I made ScienceFix.com to share my favorite demos that I do in my middle school science classes.  

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Entries in properties (2)



A major standard our students have to learn is the difference between elements and compounds. Compounds are substances that are made of two or more elements bonded together. The elements that comprise a compound have different properties when they are bonded together than when they are separated. Students have great difficulty with this. I introduce the unit by doing a simple activity on mixtures. Educational Innovations sells a simple Mixture Separation Challenge kit. Students are first forced to separate the mixture into 3 groups. Students usually use the simplest property of color to do it. There are other properties such as relative density or optical properties (opaqueness, transparency, etc.). The main idea is that the substances can be separated by their properties, because those properties do not change when forming a mixture, unlike when a compound is formed.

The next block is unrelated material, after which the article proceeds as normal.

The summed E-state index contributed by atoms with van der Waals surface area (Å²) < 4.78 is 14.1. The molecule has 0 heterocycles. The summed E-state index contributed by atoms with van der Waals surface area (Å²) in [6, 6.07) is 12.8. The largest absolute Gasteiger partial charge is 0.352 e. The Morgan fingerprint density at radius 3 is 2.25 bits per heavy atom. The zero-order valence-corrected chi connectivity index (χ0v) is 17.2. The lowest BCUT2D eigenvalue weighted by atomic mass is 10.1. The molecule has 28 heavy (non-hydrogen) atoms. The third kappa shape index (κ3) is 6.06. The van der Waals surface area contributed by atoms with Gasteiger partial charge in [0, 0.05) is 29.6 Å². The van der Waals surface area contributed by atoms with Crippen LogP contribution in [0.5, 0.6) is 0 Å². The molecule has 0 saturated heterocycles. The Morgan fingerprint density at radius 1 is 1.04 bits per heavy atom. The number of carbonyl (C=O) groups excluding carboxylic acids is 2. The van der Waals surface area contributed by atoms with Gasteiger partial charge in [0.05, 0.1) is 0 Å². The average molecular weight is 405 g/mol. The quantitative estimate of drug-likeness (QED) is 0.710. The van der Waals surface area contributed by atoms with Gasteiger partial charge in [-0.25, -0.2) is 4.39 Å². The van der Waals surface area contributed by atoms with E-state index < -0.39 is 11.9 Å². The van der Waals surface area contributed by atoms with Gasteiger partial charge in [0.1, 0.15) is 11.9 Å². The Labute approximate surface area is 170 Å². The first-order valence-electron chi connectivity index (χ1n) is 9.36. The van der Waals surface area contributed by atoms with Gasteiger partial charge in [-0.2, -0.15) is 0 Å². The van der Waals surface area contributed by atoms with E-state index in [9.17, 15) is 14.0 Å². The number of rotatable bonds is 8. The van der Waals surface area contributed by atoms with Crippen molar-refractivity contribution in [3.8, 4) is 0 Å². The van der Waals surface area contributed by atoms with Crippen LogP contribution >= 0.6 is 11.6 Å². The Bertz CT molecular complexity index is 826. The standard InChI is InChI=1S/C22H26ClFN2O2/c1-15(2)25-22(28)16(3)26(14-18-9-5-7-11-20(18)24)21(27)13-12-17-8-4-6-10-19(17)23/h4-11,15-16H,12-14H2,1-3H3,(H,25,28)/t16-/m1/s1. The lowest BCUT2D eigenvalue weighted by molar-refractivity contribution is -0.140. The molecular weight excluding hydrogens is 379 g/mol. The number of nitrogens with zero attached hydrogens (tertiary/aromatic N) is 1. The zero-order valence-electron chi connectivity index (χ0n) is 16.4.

Flaming Colors

Students in my classes have to determine if a substance has changed physically or chemically. In order to do that, they need to know if the properties of a substance has changed. We can look at many different properties of a substance such as color, density, boiling point, melting point, taste, texture, hardness, etc. One of the most exciting properties of matter is the color in which they burn.  In the video above I show color flame candles and then show a demonstration of two different compounds, strontium chloride and copper sulfate, mixed with denatured alcohol, that produce large colorful flames.